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The Fourth of July is one of my favorite holidays, because I LOVE fireworks! Fireworks make me happy. And I absolutely love trying to photograph them. I’ve taken pictures of the fireworks for the last few years, and this year was no different. But…this year, I would be taking pictures of them with a new camera!

For the last several years, I have been shooting strictly with Sony cameras. One fun fireworks adventure was in 2018 with my daughter (and my Sony). If you read my post Fireworks with the Sony A7 rIII…What a Fun Adventure, you will notice some similarities in my shooting experiences. The most annoying one is that I parked next to a small child in 2018 and again this year! Will I ever learn???

But like I said, this year, I was shooting with a new camera. My very loved Canon R5 mirrorless camera. I’ve been shooting with my Canon R5 for a few months now, but it’s still my “back up” camera for the moment. So much more to learn. I got some amazing pictures last week at the fireworks show in McKinney, and I learned so much.

The Canon camera is so much easier to use (I think), and I was happy with the results. A lot of what I learned this time, however, had very little to do with the camera and camera settings!

Read on…

Things I Learned While Taking Photographs of Fireworks:

  1. Scope out the area beforehand. Look for power lines, buildings, and potential light sources that will affect your picture.
  2. Arrive early! Trust me on this one – – you’ll want time to get parked, get your gear set up, and if you’re late, you won’t have time for this, and you’ll end up with a bad spot because all the good ones will be taken…
  3. Bring a lantern style flashlight. I did have a flashlight, but I needed my hands free, so one that can sit on the hood of your car while you’re working would’ve been much better.
  4. Chairs! Bring chairs. Especially if you get there early. You’ll have time to sit and relax before the show begins, and I forgot a chair this year. I had to relax on the hood of my car. Not so comfortable…
  5. Bring plenty of bugspray. If your fireworks show is like ours, you might be parked in the middle of a field. Our field was filled with tall grass (weeds) and mud. There were lots of bugs. So be prepared for that.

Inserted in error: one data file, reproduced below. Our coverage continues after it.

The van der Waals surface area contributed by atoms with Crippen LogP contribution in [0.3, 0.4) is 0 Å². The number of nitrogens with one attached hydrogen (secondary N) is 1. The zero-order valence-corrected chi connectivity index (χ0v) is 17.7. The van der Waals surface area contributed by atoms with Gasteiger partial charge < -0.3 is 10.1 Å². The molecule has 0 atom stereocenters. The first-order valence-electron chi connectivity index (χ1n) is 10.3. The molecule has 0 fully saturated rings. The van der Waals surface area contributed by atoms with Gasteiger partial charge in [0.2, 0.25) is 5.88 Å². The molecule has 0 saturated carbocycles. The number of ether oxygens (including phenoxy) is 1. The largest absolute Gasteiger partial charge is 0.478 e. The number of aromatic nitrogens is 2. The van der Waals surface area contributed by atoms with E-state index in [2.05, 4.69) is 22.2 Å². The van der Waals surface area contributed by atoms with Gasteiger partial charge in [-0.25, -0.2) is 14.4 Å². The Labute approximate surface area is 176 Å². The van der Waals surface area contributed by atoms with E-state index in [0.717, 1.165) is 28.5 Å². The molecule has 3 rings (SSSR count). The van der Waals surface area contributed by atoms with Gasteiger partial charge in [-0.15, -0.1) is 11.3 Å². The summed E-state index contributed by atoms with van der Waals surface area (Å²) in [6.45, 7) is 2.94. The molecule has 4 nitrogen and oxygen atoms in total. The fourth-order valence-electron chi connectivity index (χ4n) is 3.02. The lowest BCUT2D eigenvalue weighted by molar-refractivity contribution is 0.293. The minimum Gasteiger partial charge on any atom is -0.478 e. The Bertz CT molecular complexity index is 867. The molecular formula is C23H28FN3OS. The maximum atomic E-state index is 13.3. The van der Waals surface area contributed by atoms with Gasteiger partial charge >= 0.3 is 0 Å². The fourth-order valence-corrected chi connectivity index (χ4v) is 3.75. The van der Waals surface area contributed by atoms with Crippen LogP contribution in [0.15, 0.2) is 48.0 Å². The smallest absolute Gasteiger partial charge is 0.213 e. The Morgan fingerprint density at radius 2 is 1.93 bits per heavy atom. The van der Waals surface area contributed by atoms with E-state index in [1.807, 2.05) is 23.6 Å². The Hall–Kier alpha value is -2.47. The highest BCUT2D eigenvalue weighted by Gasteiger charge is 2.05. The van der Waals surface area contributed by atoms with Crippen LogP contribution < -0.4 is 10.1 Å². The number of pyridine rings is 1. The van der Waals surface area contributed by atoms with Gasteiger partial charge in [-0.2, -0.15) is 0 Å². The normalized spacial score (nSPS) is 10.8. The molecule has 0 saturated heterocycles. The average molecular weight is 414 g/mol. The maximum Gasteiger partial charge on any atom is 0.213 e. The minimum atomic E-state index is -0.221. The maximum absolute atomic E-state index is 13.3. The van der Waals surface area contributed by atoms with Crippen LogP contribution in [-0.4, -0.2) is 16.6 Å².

6. When you scope out the area beforehand, make sure to try and find out exactly where the fireworks will be coming from. We got all set up, and faced the cameras in the direction we thought they would be, and we were wrong. Just because they were coming from a certain direction in past years, that doesn’t mean things won’t change. Fortunately for us, this location surprise only required us to rotate our tripod!
  7. Set your camera up on a very strong, sturdy tripod – since we were parked next to a bunch of kids running around, it was nice to know that my camera was on a strong tripod. I’m still amazed that it didn’t get kicked over!
  8. Be sure to use a remote shutter release so you don’t shake the camera.
  9. Think about what you want your photos to look like when you are picking your location. I wish I had picked a spot that showed some low buildings just to add depth, but we did not arrive early enough to scope out the area.

There was one technical thing regarding camera settings that I learned that I was not prepared for. At the end of the fireworks show – the grand finale – they shoot up so many fireworks that it is as bright as day out in the field.

If you are a photographer, you know that a very slow shutter speed and lots of light do not make for a pretty picture. So my photos of the grand finale are all blown out and look like a rookie took them. Oh well…lesson learned. Next year, I’ll be prepared to quickly change my shutter speed in the dark before the grand finale.

Overall, this adventure was a success. I am pleased with the pictures I was able to get. I have my mind set on what I want to do next year on this holiday, and I hope my husband (my wingman) is up to this challenge. I want to find a location on water or in the middle of a city with tall buildings to photograph fireworks. Wouldn’t that be spectacular?

Now if I can just remember to read this article again before the fireworks shows next Fourth of July! I totally forgot about another article I had written many years ago when I was shooting fireworks called Photographing Fireworks…A Beginner’s Experience on my Ballcapmom Website. Wish I had read this one also, just as a refresher. Oh well…I’ll do better next time. At least I’m learning something each time I get the opportunity to photograph fireworks, so eventually I’ll have this thing down!

If I can help you out with photos for your family, kids, pets or any other fun occasion, you can find me over at Paula Mason Photography.

Until next time…

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